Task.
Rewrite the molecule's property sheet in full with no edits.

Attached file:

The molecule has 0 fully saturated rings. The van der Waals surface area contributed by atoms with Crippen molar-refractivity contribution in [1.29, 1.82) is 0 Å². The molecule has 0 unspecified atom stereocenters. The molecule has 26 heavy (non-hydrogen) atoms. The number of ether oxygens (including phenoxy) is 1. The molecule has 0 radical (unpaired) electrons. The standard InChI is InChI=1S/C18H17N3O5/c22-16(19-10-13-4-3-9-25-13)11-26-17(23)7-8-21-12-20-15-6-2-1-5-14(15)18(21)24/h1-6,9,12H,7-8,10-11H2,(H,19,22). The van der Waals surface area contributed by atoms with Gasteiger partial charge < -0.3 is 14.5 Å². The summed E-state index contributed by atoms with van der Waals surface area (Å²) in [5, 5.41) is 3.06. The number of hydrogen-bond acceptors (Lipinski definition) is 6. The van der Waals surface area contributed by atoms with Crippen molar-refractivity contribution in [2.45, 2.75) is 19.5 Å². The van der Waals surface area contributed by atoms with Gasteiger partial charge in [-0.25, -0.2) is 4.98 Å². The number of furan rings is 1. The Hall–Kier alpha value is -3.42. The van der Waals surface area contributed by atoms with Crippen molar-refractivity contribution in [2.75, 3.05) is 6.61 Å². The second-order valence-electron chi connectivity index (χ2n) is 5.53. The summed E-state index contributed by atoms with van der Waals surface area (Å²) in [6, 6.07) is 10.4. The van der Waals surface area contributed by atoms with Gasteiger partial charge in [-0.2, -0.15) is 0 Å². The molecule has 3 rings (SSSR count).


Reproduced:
The molecule has 0 fully saturated rings. The van der Waals surface area contributed by atoms with Crippen molar-refractivity contribution in [1.29, 1.82) is 0 Å². The molecule has 0 unspecified atom stereocenters. The molecule has 26 heavy (non-hydrogen) atoms. The number of ether oxygens (including phenoxy) is 1. The molecule has 0 radical (unpaired) electrons. The standard InChI is InChI=1S/C18H17N3O5/c22-16(19-10-13-4-3-9-25-13)11-26-17(23)7-8-21-12-20-15-6-2-1-5-14(15)18(21)24/h1-6,9,12H,7-8,10-11H2,(H,19,22). The van der Waals surface area contributed by atoms with Gasteiger partial charge < -0.3 is 14.5 Å². The summed E-state index contributed by atoms with van der Waals surface area (Å²) in [5, 5.41) is 3.06. The number of hydrogen-bond acceptors (Lipinski definition) is 6. The van der Waals surface area contributed by atoms with Crippen molar-refractivity contribution in [2.45, 2.75) is 19.5 Å². The van der Waals surface area contributed by atoms with Gasteiger partial charge in [-0.25, -0.2) is 4.98 Å². The number of furan rings is 1. The Hall–Kier alpha value is -3.42. The van der Waals surface area contributed by atoms with Crippen molar-refractivity contribution in [2.75, 3.05) is 6.61 Å². The second-order valence-electron chi connectivity index (χ2n) is 5.53. The summed E-state index contributed by atoms with van der Waals surface area (Å²) in [6, 6.07) is 10.4. The van der Waals surface area contributed by atoms with Gasteiger partial charge in [-0.2, -0.15) is 0 Å². The molecule has 3 rings (SSSR count).